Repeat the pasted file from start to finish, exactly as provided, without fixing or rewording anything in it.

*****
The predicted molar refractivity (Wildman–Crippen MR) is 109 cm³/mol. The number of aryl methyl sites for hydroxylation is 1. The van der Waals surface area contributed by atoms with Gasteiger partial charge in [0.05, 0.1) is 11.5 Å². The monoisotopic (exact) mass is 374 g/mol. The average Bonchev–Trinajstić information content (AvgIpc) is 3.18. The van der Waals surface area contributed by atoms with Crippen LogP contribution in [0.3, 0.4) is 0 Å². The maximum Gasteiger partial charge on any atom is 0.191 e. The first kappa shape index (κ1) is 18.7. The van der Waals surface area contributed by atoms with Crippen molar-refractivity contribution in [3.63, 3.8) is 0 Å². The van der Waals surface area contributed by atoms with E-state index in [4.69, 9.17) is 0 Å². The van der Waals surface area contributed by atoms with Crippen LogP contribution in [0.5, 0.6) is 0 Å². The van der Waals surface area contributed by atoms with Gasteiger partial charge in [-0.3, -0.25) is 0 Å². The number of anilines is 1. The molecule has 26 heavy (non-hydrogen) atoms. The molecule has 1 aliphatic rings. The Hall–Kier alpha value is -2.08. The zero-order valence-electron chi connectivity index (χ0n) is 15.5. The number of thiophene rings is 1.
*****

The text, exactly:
The predicted molar refractivity (Wildman–Crippen MR) is 109 cm³/mol. The number of aryl methyl sites for hydroxylation is 1. The van der Waals surface area contributed by atoms with Gasteiger partial charge in [0.05, 0.1) is 11.5 Å². The monoisotopic (exact) mass is 374 g/mol. The average Bonchev–Trinajstić information content (AvgIpc) is 3.18. The van der Waals surface area contributed by atoms with Crippen LogP contribution in [0.3, 0.4) is 0 Å². The maximum Gasteiger partial charge on any atom is 0.191 e. The first kappa shape index (κ1) is 18.7. The van der Waals surface area contributed by atoms with Crippen molar-refractivity contribution in [3.63, 3.8) is 0 Å². The van der Waals surface area contributed by atoms with E-state index in [4.69, 9.17) is 0 Å². The van der Waals surface area contributed by atoms with Crippen LogP contribution in [0.5, 0.6) is 0 Å². The van der Waals surface area contributed by atoms with Gasteiger partial charge in [-0.3, -0.25) is 0 Å². The number of anilines is 1. The molecule has 26 heavy (non-hydrogen) atoms. The molecule has 1 aliphatic rings. The Hall–Kier alpha value is -2.08. The zero-order valence-electron chi connectivity index (χ0n) is 15.5. The number of thiophene rings is 1.